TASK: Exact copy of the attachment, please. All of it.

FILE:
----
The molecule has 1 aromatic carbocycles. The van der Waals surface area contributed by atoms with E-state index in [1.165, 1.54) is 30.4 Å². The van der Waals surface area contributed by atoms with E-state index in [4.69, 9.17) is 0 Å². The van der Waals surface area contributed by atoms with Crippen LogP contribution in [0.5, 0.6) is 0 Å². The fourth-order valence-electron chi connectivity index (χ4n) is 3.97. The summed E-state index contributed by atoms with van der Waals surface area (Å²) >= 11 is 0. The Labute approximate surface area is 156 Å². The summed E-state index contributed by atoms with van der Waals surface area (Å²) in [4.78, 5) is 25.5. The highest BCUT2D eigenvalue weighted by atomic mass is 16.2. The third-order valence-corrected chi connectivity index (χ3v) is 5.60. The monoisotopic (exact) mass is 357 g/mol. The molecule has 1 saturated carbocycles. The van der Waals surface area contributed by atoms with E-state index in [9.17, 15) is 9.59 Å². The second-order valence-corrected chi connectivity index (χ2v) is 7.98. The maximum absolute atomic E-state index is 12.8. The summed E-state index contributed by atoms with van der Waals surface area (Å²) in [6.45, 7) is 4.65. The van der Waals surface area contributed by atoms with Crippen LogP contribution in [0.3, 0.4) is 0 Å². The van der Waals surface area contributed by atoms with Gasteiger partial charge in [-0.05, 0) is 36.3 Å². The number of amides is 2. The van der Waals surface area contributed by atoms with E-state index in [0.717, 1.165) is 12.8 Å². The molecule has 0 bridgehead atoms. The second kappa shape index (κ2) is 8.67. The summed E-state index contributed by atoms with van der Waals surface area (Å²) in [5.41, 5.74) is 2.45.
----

The molecule has 1 aromatic carbocycles. The van der Waals surface area contributed by atoms with E-state index in [1.165, 1.54) is 30.4 Å². The van der Waals surface area contributed by atoms with E-state index in [4.69, 9.17) is 0 Å². The van der Waals surface area contributed by atoms with Crippen LogP contribution in [0.5, 0.6) is 0 Å². The fourth-order valence-electron chi connectivity index (χ4n) is 3.97. The summed E-state index contributed by atoms with van der Waals surface area (Å²) >= 11 is 0. The Labute approximate surface area is 156 Å². The summed E-state index contributed by atoms with van der Waals surface area (Å²) in [4.78, 5) is 25.5. The highest BCUT2D eigenvalue weighted by atomic mass is 16.2. The third-order valence-corrected chi connectivity index (χ3v) is 5.60. The monoisotopic (exact) mass is 357 g/mol. The molecule has 1 saturated carbocycles. The van der Waals surface area contributed by atoms with E-state index in [9.17, 15) is 9.59 Å². The second-order valence-corrected chi connectivity index (χ2v) is 7.98. The maximum absolute atomic E-state index is 12.8. The summed E-state index contributed by atoms with van der Waals surface area (Å²) in [6.45, 7) is 4.65. The van der Waals surface area contributed by atoms with Crippen LogP contribution in [0.3, 0.4) is 0 Å². The van der Waals surface area contributed by atoms with Gasteiger partial charge in [-0.05, 0) is 36.3 Å². The number of amides is 2. The van der Waals surface area contributed by atoms with E-state index in [0.717, 1.165) is 12.8 Å². The molecule has 0 bridgehead atoms. The second kappa shape index (κ2) is 8.67. The summed E-state index contributed by atoms with van der Waals surface area (Å²) in [5.41, 5.74) is 2.45.